Kenneth Cameron's novel is set in New York in 1896.  Sir Arthur Conan-Doyle stays at New Britannic Hotel with his wife, Louisa, as he embarks on a lecture tour of America.  Whilst in the hotel, Louisa reads a paper which talks in oblique terms about the gruesome murder of a woman, and Louisa believes that she recognises the woman in the sketch accompanying the article - however, Arthur doesn't want her to become involved and finds her interest in the murder unseemly for a respectable woman.  Then Louisa has an accident while they are leaving the hotel and badly sprains her ankle; on her insistence, Arthur continues the tour without her, leaving her in New York and able to pursue her fascination with the murder in his absence.

Louisa's discovery of New York and of herself is particularly well done; she is respectable, happy in her marriage, misses her children, and yet finds within herself a spark of rebellion and independence.  Sometimes when I am reading a female character will resonate very strongly with me, and I felt this with her.  It isn't so much that I put myself in their place; more that I can imagine wanting to play the part if it was adapted for film or television (I can't act, but I wish I could).  I put myself in their place as someone plotting out how they would play a part.  She is the strongest and most memorable in a panoply of very strong female characters and it was primarily her character that kept me reading.  It's an excellent exercise in literary transvestism on Cameron's part - I can honestly say that I can't think of a more convincing example of a male author writing as a female protagonist.

The main strengths on this book are the two elements that made me want to read the book in the first place: the idea of Conan Doyle's wife as detective, and the period New York setting.  In some superficial ways - primarily the evocation of old New York - this book reminded me of Jed Rubenfeld's "The Interpretation of Murder."    Louisa at first finds New York to be exciting and vibrant, but as Cameron's plot unfolds she finds that, in many ways, the city is as hidebound by social convention as London.  In depicting New York, Cameron also brings in historical figures from the time: Louisa and Arthur themselves; Teddy Roosevelt, then Commissioner Roosevelt, plays a significant part in the narrative, as does novelist Marie Corelli, actor Henry Irving and feminist Victoria Woodhull (in a cameo).  I'd never heard of Victoria Woodhull but she sounds fascinating (she was apparently the first woman to put herself forward for the American presidency at a time when women weren't even able to vote).  I found this historical backdrop engrossing and, as I visited New York a few years ago, I am very partial to books that are set there.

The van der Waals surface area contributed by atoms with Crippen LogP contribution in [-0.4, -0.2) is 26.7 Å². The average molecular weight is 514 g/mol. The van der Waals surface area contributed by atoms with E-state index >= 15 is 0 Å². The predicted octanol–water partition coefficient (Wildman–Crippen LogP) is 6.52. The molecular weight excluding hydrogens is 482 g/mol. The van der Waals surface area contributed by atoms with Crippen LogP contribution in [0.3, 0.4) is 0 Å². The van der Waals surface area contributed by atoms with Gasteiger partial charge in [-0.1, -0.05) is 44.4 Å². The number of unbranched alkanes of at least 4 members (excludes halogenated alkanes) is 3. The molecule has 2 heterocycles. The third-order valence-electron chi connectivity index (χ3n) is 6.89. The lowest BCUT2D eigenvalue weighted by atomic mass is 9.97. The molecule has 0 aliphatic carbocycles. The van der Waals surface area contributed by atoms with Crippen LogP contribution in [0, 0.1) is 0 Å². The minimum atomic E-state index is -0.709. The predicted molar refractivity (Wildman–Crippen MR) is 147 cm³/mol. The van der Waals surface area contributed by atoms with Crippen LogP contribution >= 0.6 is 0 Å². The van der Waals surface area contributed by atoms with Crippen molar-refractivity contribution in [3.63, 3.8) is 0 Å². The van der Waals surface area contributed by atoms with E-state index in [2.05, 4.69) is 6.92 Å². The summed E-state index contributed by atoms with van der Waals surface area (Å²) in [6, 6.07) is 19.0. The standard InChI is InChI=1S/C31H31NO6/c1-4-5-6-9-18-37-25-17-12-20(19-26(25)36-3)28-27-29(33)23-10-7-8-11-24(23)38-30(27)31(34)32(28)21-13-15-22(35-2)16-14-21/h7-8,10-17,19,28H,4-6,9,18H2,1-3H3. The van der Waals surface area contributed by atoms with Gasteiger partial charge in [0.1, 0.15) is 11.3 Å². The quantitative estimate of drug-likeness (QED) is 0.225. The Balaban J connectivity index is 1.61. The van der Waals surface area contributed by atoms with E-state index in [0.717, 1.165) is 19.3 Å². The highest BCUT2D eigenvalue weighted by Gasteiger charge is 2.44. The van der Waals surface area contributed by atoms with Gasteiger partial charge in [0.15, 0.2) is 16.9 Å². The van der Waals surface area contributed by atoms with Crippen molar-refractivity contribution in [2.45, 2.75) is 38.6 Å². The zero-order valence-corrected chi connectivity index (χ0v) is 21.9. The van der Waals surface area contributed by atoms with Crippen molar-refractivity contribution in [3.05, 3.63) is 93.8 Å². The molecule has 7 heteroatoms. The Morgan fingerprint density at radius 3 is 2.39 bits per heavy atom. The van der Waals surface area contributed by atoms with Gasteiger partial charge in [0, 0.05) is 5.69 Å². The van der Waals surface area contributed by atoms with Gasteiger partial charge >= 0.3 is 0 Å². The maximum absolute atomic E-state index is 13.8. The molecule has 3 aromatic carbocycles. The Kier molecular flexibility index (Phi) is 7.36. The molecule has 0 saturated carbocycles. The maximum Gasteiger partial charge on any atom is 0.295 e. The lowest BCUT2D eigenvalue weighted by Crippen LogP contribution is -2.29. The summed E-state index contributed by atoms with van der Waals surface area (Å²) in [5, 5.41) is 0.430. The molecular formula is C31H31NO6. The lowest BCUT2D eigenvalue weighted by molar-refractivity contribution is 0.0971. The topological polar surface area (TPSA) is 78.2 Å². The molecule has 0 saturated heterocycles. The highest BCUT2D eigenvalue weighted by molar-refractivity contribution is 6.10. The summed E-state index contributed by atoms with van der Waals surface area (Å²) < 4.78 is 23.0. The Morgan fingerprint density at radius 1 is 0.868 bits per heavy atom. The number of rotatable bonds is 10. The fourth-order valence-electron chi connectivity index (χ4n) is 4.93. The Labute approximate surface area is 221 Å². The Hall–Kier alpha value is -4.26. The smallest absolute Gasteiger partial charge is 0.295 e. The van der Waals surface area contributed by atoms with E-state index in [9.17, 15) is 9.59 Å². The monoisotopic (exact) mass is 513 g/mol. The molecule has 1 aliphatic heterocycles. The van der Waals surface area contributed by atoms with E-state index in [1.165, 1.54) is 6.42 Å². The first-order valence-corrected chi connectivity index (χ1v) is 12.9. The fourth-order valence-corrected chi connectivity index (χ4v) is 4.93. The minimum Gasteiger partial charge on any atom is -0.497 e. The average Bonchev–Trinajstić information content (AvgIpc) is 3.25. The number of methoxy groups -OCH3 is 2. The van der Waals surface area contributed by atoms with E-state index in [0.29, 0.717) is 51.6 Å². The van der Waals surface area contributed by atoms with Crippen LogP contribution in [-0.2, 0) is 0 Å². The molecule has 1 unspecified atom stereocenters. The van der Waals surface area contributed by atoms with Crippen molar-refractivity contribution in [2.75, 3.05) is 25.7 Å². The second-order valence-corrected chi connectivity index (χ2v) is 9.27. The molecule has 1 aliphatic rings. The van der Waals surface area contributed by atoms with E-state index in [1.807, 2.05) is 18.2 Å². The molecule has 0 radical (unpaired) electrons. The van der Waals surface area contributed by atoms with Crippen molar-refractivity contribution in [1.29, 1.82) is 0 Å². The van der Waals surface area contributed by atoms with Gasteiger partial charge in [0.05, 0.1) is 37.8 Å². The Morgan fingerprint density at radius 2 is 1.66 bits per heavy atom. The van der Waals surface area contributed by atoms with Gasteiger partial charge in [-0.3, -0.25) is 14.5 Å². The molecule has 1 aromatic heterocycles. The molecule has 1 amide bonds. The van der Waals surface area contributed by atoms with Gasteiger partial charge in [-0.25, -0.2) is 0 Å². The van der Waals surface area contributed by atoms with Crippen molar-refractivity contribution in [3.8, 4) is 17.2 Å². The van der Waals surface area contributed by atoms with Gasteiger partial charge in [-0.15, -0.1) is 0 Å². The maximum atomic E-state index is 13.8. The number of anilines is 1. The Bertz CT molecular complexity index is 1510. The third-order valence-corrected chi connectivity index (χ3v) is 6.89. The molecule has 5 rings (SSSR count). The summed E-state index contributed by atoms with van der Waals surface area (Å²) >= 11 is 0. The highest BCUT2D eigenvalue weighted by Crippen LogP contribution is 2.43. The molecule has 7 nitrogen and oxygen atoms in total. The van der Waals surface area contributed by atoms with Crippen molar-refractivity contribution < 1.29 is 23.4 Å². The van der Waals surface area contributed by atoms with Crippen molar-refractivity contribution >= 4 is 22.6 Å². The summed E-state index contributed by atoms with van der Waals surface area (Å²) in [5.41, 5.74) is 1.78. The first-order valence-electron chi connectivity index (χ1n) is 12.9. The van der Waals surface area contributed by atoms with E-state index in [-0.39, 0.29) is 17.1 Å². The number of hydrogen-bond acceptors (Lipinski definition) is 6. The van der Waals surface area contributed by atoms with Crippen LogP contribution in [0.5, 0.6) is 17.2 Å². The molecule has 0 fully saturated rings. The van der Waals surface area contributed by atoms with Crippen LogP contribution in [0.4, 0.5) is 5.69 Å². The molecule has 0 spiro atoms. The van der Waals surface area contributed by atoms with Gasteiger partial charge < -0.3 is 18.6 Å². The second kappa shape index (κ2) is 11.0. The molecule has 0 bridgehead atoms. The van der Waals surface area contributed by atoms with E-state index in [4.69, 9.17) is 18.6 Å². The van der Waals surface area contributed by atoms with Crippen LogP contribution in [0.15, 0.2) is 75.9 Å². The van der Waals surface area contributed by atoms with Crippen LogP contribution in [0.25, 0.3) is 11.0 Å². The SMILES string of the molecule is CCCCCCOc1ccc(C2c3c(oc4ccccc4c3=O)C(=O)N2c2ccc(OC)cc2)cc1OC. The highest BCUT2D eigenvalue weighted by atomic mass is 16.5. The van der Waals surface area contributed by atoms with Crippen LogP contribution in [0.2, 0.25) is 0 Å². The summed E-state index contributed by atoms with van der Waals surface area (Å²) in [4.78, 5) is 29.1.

Despite all the things that I like about this novel, I am confiicted over whether I would recommend this novel to another person.  And this is why.....

***************** NOW THE BIT WITH SPOILERS *******************

For a crime novel, this novel is quite unconventional in two or three significant ways.  The combination of these unexpected developments deeply unsettled me.  

Firstly and most significantly, the fate of Louisa.  I already wrote earlier in this post how strongly I felt for this characters and how much I associated myself with her.  She is the heroine of the novel: the character with whom you spend the most time; the one whose internal processes you follow and the one with whom Cameron asks you to sympathise.  It is conventional in many crime novels for the hero or heroine to leave the narrative comparatively unscathed - maybe not totally, but mostly, and with the promise of recovery.  This is really not true of Louisa.  She is brutalised by the murderer and sexually assaulted in a way that Cameron writes about uncompromisingly.  It is very shocking and disturbing precisely because Cameron has done such a good job of making you care for her fate, and even associate yourself with her.  She doesn't die, but the final image - of Arthur getting back to New York, embracing her, and her screaming and trying to fight off his touch - leaves you with the image of a woman who has been completely traumatised and broken by her ordeal.  I was left with the very real feeling that this was an experience from which she would not recover.